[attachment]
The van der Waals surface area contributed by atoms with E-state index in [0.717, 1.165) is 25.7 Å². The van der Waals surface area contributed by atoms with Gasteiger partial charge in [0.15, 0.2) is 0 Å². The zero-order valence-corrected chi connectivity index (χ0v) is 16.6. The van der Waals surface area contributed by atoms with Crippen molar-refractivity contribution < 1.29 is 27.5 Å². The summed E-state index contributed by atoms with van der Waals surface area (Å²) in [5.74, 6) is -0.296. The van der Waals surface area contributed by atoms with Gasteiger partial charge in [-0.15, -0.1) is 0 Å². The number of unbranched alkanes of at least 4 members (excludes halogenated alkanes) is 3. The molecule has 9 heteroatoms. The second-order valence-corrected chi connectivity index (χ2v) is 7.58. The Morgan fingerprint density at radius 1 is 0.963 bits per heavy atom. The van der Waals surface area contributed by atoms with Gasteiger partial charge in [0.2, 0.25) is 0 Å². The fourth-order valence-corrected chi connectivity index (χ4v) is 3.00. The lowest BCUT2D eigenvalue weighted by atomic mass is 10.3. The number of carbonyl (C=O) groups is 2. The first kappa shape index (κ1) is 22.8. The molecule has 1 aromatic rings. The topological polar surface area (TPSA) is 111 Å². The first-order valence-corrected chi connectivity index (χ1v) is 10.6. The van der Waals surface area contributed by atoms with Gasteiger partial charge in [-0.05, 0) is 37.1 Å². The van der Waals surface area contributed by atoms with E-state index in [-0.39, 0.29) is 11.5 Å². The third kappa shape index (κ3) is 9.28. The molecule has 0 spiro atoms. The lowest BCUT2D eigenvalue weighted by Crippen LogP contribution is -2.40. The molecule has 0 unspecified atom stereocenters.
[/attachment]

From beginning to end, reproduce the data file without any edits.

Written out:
The van der Waals surface area contributed by atoms with E-state index in [0.717, 1.165) is 25.7 Å². The van der Waals surface area contributed by atoms with Gasteiger partial charge in [0.15, 0.2) is 0 Å². The zero-order valence-corrected chi connectivity index (χ0v) is 16.6. The van der Waals surface area contributed by atoms with Crippen molar-refractivity contribution < 1.29 is 27.5 Å². The summed E-state index contributed by atoms with van der Waals surface area (Å²) in [5.74, 6) is -0.296. The van der Waals surface area contributed by atoms with Gasteiger partial charge in [-0.15, -0.1) is 0 Å². The number of unbranched alkanes of at least 4 members (excludes halogenated alkanes) is 3. The molecule has 9 heteroatoms. The second-order valence-corrected chi connectivity index (χ2v) is 7.58. The Morgan fingerprint density at radius 1 is 0.963 bits per heavy atom. The van der Waals surface area contributed by atoms with Gasteiger partial charge in [0.2, 0.25) is 0 Å². The fourth-order valence-corrected chi connectivity index (χ4v) is 3.00. The lowest BCUT2D eigenvalue weighted by atomic mass is 10.3. The number of carbonyl (C=O) groups is 2. The first kappa shape index (κ1) is 22.8. The molecule has 1 aromatic rings. The topological polar surface area (TPSA) is 111 Å². The first-order valence-corrected chi connectivity index (χ1v) is 10.6. The van der Waals surface area contributed by atoms with Gasteiger partial charge in [-0.05, 0) is 37.1 Å². The van der Waals surface area contributed by atoms with E-state index in [-0.39, 0.29) is 11.5 Å². The third kappa shape index (κ3) is 9.28. The molecule has 0 spiro atoms. The lowest BCUT2D eigenvalue weighted by Crippen LogP contribution is -2.40. The molecule has 0 unspecified atom stereocenters.